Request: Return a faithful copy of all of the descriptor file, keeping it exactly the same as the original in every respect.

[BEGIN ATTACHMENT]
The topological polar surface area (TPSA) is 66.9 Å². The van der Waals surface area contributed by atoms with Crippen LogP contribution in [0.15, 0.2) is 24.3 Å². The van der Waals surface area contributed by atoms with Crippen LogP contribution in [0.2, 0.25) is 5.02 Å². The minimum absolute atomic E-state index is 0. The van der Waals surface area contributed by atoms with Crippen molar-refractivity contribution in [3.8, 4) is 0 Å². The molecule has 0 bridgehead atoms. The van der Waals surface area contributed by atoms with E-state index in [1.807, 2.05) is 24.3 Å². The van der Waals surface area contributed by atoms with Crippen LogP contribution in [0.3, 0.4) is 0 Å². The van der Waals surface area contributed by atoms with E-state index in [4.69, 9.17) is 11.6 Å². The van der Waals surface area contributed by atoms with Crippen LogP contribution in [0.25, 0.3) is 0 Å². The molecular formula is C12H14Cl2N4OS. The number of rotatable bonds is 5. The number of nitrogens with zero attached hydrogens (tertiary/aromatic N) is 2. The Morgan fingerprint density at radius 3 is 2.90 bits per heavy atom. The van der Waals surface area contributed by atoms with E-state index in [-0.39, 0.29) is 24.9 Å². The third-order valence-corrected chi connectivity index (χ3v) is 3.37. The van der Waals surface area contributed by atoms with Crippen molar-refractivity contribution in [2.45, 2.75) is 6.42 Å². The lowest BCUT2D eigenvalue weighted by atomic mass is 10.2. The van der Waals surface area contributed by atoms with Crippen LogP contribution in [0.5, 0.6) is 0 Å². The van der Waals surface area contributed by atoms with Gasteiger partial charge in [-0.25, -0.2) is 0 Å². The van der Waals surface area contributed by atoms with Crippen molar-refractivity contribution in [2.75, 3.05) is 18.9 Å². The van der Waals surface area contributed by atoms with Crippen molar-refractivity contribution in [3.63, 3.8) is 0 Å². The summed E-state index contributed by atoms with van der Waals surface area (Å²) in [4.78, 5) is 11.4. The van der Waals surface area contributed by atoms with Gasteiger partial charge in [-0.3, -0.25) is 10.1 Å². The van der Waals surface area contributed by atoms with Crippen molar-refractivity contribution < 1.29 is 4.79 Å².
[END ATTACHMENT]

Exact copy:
The topological polar surface area (TPSA) is 66.9 Å². The van der Waals surface area contributed by atoms with Crippen LogP contribution in [0.15, 0.2) is 24.3 Å². The van der Waals surface area contributed by atoms with Crippen LogP contribution in [0.2, 0.25) is 5.02 Å². The minimum absolute atomic E-state index is 0. The van der Waals surface area contributed by atoms with Crippen molar-refractivity contribution in [3.8, 4) is 0 Å². The molecule has 0 bridgehead atoms. The van der Waals surface area contributed by atoms with E-state index in [1.807, 2.05) is 24.3 Å². The van der Waals surface area contributed by atoms with Crippen LogP contribution in [0.3, 0.4) is 0 Å². The van der Waals surface area contributed by atoms with E-state index in [4.69, 9.17) is 11.6 Å². The van der Waals surface area contributed by atoms with Crippen LogP contribution in [0.25, 0.3) is 0 Å². The molecular formula is C12H14Cl2N4OS. The number of rotatable bonds is 5. The number of nitrogens with zero attached hydrogens (tertiary/aromatic N) is 2. The Morgan fingerprint density at radius 3 is 2.90 bits per heavy atom. The van der Waals surface area contributed by atoms with E-state index in [-0.39, 0.29) is 24.9 Å². The third-order valence-corrected chi connectivity index (χ3v) is 3.37. The van der Waals surface area contributed by atoms with Crippen molar-refractivity contribution in [2.45, 2.75) is 6.42 Å². The lowest BCUT2D eigenvalue weighted by atomic mass is 10.2. The van der Waals surface area contributed by atoms with Crippen LogP contribution in [0.5, 0.6) is 0 Å². The van der Waals surface area contributed by atoms with Gasteiger partial charge in [-0.25, -0.2) is 0 Å². The van der Waals surface area contributed by atoms with Crippen molar-refractivity contribution in [2.75, 3.05) is 18.9 Å². The van der Waals surface area contributed by atoms with Crippen molar-refractivity contribution in [3.63, 3.8) is 0 Å². The summed E-state index contributed by atoms with van der Waals surface area (Å²) in [4.78, 5) is 11.4. The van der Waals surface area contributed by atoms with Gasteiger partial charge in [-0.3, -0.25) is 10.1 Å². The van der Waals surface area contributed by atoms with Crippen molar-refractivity contribution < 1.29 is 4.79 Å².